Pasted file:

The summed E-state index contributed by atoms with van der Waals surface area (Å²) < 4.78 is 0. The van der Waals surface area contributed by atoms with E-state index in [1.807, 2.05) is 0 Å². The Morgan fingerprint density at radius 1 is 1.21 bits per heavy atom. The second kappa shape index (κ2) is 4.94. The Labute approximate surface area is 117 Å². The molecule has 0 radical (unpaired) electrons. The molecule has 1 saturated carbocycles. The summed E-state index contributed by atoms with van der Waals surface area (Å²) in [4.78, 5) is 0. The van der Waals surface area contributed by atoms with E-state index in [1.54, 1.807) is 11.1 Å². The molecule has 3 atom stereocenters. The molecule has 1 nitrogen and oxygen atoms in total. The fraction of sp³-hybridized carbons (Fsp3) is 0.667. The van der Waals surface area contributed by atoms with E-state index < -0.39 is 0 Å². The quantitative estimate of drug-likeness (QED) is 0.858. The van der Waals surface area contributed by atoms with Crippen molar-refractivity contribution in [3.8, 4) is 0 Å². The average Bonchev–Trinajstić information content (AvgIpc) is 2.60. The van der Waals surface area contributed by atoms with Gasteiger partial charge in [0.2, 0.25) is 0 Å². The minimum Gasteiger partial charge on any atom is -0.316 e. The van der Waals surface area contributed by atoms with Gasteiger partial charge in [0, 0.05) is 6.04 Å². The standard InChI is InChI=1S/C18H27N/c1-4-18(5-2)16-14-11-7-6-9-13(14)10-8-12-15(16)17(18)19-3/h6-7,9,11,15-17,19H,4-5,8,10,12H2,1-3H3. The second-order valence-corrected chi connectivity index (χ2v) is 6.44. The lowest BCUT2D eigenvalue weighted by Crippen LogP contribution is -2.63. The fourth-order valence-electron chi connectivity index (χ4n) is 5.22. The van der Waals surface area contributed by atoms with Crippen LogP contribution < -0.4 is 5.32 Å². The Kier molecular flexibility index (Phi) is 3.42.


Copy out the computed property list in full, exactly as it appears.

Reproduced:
The summed E-state index contributed by atoms with van der Waals surface area (Å²) < 4.78 is 0. The van der Waals surface area contributed by atoms with E-state index in [1.807, 2.05) is 0 Å². The Morgan fingerprint density at radius 1 is 1.21 bits per heavy atom. The second kappa shape index (κ2) is 4.94. The Labute approximate surface area is 117 Å². The molecule has 0 radical (unpaired) electrons. The molecule has 1 saturated carbocycles. The summed E-state index contributed by atoms with van der Waals surface area (Å²) in [4.78, 5) is 0. The van der Waals surface area contributed by atoms with E-state index in [1.54, 1.807) is 11.1 Å². The molecule has 3 atom stereocenters. The molecule has 1 nitrogen and oxygen atoms in total. The fraction of sp³-hybridized carbons (Fsp3) is 0.667. The van der Waals surface area contributed by atoms with E-state index < -0.39 is 0 Å². The quantitative estimate of drug-likeness (QED) is 0.858. The van der Waals surface area contributed by atoms with Crippen molar-refractivity contribution in [3.8, 4) is 0 Å². The average Bonchev–Trinajstić information content (AvgIpc) is 2.60. The van der Waals surface area contributed by atoms with Gasteiger partial charge in [0.2, 0.25) is 0 Å². The minimum Gasteiger partial charge on any atom is -0.316 e. The van der Waals surface area contributed by atoms with Gasteiger partial charge in [0, 0.05) is 6.04 Å². The standard InChI is InChI=1S/C18H27N/c1-4-18(5-2)16-14-11-7-6-9-13(14)10-8-12-15(16)17(18)19-3/h6-7,9,11,15-17,19H,4-5,8,10,12H2,1-3H3. The second-order valence-corrected chi connectivity index (χ2v) is 6.44. The lowest BCUT2D eigenvalue weighted by Crippen LogP contribution is -2.63. The fourth-order valence-electron chi connectivity index (χ4n) is 5.22. The van der Waals surface area contributed by atoms with Crippen LogP contribution < -0.4 is 5.32 Å². The Kier molecular flexibility index (Phi) is 3.42.